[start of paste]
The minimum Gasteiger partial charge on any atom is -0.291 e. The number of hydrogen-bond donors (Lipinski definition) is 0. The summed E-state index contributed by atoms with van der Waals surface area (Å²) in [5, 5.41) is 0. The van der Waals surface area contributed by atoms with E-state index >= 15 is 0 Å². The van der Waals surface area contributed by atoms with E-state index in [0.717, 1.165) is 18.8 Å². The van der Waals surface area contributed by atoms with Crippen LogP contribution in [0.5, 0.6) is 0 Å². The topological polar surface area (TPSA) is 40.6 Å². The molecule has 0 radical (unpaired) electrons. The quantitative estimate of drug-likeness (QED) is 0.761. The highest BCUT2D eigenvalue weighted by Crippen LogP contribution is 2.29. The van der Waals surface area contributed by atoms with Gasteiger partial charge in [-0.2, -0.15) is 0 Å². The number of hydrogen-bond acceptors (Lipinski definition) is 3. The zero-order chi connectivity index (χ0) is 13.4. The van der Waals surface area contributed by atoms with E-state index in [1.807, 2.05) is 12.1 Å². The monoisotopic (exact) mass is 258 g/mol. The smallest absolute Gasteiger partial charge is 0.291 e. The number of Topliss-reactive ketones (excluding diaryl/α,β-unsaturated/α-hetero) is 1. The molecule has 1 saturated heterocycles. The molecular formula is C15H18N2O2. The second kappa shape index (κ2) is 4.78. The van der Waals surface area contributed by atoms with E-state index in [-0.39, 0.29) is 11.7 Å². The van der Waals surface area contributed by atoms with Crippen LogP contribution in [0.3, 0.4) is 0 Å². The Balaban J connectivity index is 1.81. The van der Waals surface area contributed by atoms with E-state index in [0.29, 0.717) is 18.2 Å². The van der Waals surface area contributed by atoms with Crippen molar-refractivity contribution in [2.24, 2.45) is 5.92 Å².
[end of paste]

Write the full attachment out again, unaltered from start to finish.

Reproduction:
The minimum Gasteiger partial charge on any atom is -0.291 e. The number of hydrogen-bond donors (Lipinski definition) is 0. The summed E-state index contributed by atoms with van der Waals surface area (Å²) in [5, 5.41) is 0. The van der Waals surface area contributed by atoms with E-state index >= 15 is 0 Å². The van der Waals surface area contributed by atoms with E-state index in [0.717, 1.165) is 18.8 Å². The van der Waals surface area contributed by atoms with Crippen LogP contribution in [0.5, 0.6) is 0 Å². The topological polar surface area (TPSA) is 40.6 Å². The molecule has 0 radical (unpaired) electrons. The quantitative estimate of drug-likeness (QED) is 0.761. The highest BCUT2D eigenvalue weighted by Crippen LogP contribution is 2.29. The van der Waals surface area contributed by atoms with Gasteiger partial charge in [-0.2, -0.15) is 0 Å². The number of hydrogen-bond acceptors (Lipinski definition) is 3. The zero-order chi connectivity index (χ0) is 13.4. The van der Waals surface area contributed by atoms with E-state index in [1.807, 2.05) is 12.1 Å². The monoisotopic (exact) mass is 258 g/mol. The smallest absolute Gasteiger partial charge is 0.291 e. The number of Topliss-reactive ketones (excluding diaryl/α,β-unsaturated/α-hetero) is 1. The molecule has 1 saturated heterocycles. The molecular formula is C15H18N2O2. The second kappa shape index (κ2) is 4.78. The van der Waals surface area contributed by atoms with E-state index in [-0.39, 0.29) is 11.7 Å². The van der Waals surface area contributed by atoms with Crippen LogP contribution in [0.3, 0.4) is 0 Å². The Balaban J connectivity index is 1.81. The van der Waals surface area contributed by atoms with E-state index in [0.29, 0.717) is 18.2 Å². The van der Waals surface area contributed by atoms with Crippen molar-refractivity contribution in [2.24, 2.45) is 5.92 Å².